In much of his work, Carl is focused on making Chinatown better. In order to do that, “we need to improve the city of Oakland as a whole. Oakland has all the elements: the international airport, the fifth biggest port, an updated public transportation system, and the perfect weather. The image of Oakland scares business away from the city. We need to improve the city as well as the image of Oakland, especially public safety. We need to tell the world that we welcome business.”

One way to make Oakland better, Carl said, is to boost the quality of health care in Chinatown. He has been working at the Asian Health Services (AHS) since he was a teenager. He said the low-cost care AHS offers is valuable to the community. Otherwise, many sick people  who cannot afford treatment would end up with more serious illnesses and cannot work. It actually costs the government more to provide treatment in hospitals.

Although the Mayor of Chinatown has his hands in lots of projects, it’s all for one main reason. “After seeing all the discrimination and segregation,” Carl explained, “I became determined to serve the Asian community. I do not want to be famous, but help people with the least talk.”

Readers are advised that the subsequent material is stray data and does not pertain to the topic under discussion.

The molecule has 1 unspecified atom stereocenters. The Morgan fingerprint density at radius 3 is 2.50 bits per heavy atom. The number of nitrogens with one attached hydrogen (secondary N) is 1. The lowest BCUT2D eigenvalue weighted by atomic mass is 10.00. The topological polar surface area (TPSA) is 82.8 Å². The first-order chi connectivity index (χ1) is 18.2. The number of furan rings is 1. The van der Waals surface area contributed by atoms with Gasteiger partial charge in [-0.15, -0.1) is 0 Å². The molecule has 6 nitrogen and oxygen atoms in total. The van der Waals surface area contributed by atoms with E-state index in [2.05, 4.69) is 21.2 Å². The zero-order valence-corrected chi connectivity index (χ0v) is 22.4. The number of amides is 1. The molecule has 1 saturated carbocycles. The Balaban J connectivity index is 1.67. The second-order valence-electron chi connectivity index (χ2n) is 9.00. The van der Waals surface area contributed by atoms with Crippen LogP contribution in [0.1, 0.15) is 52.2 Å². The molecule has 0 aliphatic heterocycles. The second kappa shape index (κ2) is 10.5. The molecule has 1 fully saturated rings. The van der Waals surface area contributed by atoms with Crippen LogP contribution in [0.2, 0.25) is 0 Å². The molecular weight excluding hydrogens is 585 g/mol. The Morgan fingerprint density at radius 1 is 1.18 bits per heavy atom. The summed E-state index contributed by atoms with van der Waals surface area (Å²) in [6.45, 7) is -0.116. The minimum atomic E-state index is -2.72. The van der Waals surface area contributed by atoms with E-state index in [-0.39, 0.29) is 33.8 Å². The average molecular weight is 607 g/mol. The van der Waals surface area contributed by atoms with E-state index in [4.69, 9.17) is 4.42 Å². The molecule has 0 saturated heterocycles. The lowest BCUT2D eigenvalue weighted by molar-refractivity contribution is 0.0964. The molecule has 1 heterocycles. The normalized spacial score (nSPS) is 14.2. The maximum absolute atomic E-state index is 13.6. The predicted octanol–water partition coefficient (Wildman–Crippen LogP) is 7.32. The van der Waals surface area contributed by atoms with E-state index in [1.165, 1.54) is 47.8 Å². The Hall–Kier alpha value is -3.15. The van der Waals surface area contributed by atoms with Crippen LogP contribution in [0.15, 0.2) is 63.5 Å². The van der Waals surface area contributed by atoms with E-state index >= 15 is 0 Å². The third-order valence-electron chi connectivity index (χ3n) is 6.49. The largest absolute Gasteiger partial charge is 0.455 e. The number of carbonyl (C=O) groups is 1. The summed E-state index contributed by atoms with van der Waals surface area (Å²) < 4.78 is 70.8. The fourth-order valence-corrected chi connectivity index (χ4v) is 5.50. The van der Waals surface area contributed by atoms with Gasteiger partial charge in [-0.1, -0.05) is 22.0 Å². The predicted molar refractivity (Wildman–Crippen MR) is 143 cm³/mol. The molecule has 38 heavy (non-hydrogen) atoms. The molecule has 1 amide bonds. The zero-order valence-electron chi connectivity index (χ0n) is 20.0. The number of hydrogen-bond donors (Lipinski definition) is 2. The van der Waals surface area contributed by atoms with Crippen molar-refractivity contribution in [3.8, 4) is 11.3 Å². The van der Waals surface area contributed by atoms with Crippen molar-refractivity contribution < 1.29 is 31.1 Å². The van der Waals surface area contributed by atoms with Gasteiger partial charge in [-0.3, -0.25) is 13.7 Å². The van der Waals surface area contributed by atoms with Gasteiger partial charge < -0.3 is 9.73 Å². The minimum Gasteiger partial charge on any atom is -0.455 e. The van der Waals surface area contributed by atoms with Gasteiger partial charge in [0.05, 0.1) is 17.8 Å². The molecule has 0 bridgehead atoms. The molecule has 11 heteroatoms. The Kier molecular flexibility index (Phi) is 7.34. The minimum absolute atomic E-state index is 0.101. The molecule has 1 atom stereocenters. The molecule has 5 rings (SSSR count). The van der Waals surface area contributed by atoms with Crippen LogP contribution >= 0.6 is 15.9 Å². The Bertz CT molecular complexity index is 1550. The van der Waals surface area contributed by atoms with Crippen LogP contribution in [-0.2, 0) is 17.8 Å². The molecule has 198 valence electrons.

Just How Chinese is Oakland’s Chinatown?

Story and photos by Jian Di Liang

In Oakland, Chinatown is considered an Asian center. The markets, restaurants, and social services draw people who are originally from China, Vietnam, Cambodia and other Asian countries. The buildings at Chinatown are no longer just Chinese style, but mixed Western style as well.

For many new Chinese immigrants living in Oakland, Chinatown becomes one of their favorite places to shop for groceries. People can communicate easily with others in Cantonese and Mandarin if their English is not good.

Unlike in China, people cannot bargain when they buy groceries in Chinatown, but at least they can find what they need easily. The grocery stores in Chinatown are much cheaper than American supermarkets. There are many specific fruits and cooking sauces that you can only buy in Chinatown.